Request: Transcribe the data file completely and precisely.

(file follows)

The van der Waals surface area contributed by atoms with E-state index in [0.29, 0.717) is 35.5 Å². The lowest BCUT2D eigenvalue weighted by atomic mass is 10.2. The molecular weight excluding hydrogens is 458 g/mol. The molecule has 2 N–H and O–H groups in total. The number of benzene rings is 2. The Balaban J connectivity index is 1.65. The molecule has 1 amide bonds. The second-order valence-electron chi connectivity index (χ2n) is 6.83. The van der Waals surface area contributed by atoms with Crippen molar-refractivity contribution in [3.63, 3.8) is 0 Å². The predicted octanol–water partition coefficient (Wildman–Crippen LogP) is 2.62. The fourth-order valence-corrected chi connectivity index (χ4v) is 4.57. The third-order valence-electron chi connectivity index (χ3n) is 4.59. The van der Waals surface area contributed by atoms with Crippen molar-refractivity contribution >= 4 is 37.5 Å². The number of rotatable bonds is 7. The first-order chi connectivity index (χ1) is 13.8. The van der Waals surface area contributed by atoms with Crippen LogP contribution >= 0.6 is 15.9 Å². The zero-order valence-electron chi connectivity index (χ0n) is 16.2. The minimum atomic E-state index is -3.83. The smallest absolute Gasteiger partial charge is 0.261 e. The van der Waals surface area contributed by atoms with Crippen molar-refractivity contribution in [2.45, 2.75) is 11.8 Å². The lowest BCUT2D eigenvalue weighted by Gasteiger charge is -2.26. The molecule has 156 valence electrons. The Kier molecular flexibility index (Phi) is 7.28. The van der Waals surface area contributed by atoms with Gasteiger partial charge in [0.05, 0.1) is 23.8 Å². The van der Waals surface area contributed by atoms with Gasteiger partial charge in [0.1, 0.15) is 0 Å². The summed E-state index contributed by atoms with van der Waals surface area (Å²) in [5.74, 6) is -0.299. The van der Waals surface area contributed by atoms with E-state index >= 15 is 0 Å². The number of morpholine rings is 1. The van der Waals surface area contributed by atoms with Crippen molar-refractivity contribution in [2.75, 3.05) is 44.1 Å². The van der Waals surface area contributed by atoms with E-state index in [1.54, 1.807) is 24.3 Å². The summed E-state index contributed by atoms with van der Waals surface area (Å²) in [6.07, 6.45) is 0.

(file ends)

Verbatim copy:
The van der Waals surface area contributed by atoms with E-state index in [0.29, 0.717) is 35.5 Å². The lowest BCUT2D eigenvalue weighted by atomic mass is 10.2. The molecular weight excluding hydrogens is 458 g/mol. The molecule has 2 N–H and O–H groups in total. The number of benzene rings is 2. The Balaban J connectivity index is 1.65. The molecule has 1 amide bonds. The second-order valence-electron chi connectivity index (χ2n) is 6.83. The van der Waals surface area contributed by atoms with Crippen molar-refractivity contribution in [3.63, 3.8) is 0 Å². The predicted octanol–water partition coefficient (Wildman–Crippen LogP) is 2.62. The fourth-order valence-corrected chi connectivity index (χ4v) is 4.57. The third-order valence-electron chi connectivity index (χ3n) is 4.59. The van der Waals surface area contributed by atoms with Crippen molar-refractivity contribution >= 4 is 37.5 Å². The number of rotatable bonds is 7. The first-order chi connectivity index (χ1) is 13.8. The van der Waals surface area contributed by atoms with Crippen LogP contribution >= 0.6 is 15.9 Å². The zero-order valence-electron chi connectivity index (χ0n) is 16.2. The minimum atomic E-state index is -3.83. The smallest absolute Gasteiger partial charge is 0.261 e. The van der Waals surface area contributed by atoms with Crippen molar-refractivity contribution in [2.45, 2.75) is 11.8 Å². The lowest BCUT2D eigenvalue weighted by Gasteiger charge is -2.26. The molecule has 156 valence electrons. The Kier molecular flexibility index (Phi) is 7.28. The van der Waals surface area contributed by atoms with Gasteiger partial charge in [0.05, 0.1) is 23.8 Å². The van der Waals surface area contributed by atoms with Gasteiger partial charge in [0.1, 0.15) is 0 Å². The summed E-state index contributed by atoms with van der Waals surface area (Å²) in [5.74, 6) is -0.299. The van der Waals surface area contributed by atoms with E-state index >= 15 is 0 Å². The number of morpholine rings is 1. The van der Waals surface area contributed by atoms with Crippen molar-refractivity contribution in [2.75, 3.05) is 44.1 Å². The van der Waals surface area contributed by atoms with E-state index in [1.54, 1.807) is 24.3 Å². The summed E-state index contributed by atoms with van der Waals surface area (Å²) in [6.07, 6.45) is 0.